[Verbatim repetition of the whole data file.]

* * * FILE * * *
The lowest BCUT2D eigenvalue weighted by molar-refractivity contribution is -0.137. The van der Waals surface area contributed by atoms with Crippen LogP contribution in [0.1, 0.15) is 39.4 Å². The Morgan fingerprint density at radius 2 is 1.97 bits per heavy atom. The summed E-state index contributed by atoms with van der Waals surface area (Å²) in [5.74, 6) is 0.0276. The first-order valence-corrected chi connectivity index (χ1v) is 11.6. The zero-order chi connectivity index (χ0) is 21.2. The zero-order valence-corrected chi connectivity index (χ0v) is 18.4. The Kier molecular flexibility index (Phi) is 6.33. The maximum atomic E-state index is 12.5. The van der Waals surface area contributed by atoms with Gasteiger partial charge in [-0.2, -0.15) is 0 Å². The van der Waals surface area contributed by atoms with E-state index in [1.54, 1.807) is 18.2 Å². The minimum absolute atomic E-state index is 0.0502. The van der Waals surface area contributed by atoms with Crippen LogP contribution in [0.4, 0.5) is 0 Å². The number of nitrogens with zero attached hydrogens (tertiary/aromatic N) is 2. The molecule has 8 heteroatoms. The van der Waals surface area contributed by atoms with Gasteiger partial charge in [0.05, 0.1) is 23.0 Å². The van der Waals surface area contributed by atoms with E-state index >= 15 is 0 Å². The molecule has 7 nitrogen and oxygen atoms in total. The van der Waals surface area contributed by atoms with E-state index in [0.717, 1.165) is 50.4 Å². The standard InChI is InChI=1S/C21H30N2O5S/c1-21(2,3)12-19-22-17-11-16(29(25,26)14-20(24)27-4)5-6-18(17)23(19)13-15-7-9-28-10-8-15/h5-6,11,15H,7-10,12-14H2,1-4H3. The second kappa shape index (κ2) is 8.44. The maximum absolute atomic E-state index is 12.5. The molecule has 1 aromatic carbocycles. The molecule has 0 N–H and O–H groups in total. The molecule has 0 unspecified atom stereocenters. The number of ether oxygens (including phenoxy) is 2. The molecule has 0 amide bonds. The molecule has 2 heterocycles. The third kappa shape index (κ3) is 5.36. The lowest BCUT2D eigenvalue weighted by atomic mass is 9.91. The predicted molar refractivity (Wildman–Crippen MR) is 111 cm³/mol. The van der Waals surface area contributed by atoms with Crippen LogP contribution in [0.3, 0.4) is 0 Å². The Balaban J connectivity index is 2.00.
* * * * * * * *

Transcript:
The lowest BCUT2D eigenvalue weighted by molar-refractivity contribution is -0.137. The van der Waals surface area contributed by atoms with Crippen LogP contribution in [0.1, 0.15) is 39.4 Å². The Morgan fingerprint density at radius 2 is 1.97 bits per heavy atom. The summed E-state index contributed by atoms with van der Waals surface area (Å²) in [5.74, 6) is 0.0276. The first-order valence-corrected chi connectivity index (χ1v) is 11.6. The zero-order chi connectivity index (χ0) is 21.2. The zero-order valence-corrected chi connectivity index (χ0v) is 18.4. The Kier molecular flexibility index (Phi) is 6.33. The maximum atomic E-state index is 12.5. The van der Waals surface area contributed by atoms with Gasteiger partial charge in [-0.2, -0.15) is 0 Å². The van der Waals surface area contributed by atoms with E-state index in [1.54, 1.807) is 18.2 Å². The minimum absolute atomic E-state index is 0.0502. The van der Waals surface area contributed by atoms with Crippen LogP contribution in [0.4, 0.5) is 0 Å². The number of nitrogens with zero attached hydrogens (tertiary/aromatic N) is 2. The molecule has 8 heteroatoms. The van der Waals surface area contributed by atoms with Gasteiger partial charge in [0.05, 0.1) is 23.0 Å². The van der Waals surface area contributed by atoms with E-state index >= 15 is 0 Å². The molecule has 7 nitrogen and oxygen atoms in total. The van der Waals surface area contributed by atoms with E-state index in [0.717, 1.165) is 50.4 Å². The standard InChI is InChI=1S/C21H30N2O5S/c1-21(2,3)12-19-22-17-11-16(29(25,26)14-20(24)27-4)5-6-18(17)23(19)13-15-7-9-28-10-8-15/h5-6,11,15H,7-10,12-14H2,1-4H3. The second kappa shape index (κ2) is 8.44. The maximum absolute atomic E-state index is 12.5. The molecule has 1 aromatic carbocycles. The molecule has 0 N–H and O–H groups in total. The molecule has 0 unspecified atom stereocenters. The number of ether oxygens (including phenoxy) is 2. The molecule has 0 amide bonds. The molecule has 2 heterocycles. The third kappa shape index (κ3) is 5.36. The lowest BCUT2D eigenvalue weighted by atomic mass is 9.91. The predicted molar refractivity (Wildman–Crippen MR) is 111 cm³/mol. The van der Waals surface area contributed by atoms with Crippen LogP contribution in [0.3, 0.4) is 0 Å². The Balaban J connectivity index is 2.00.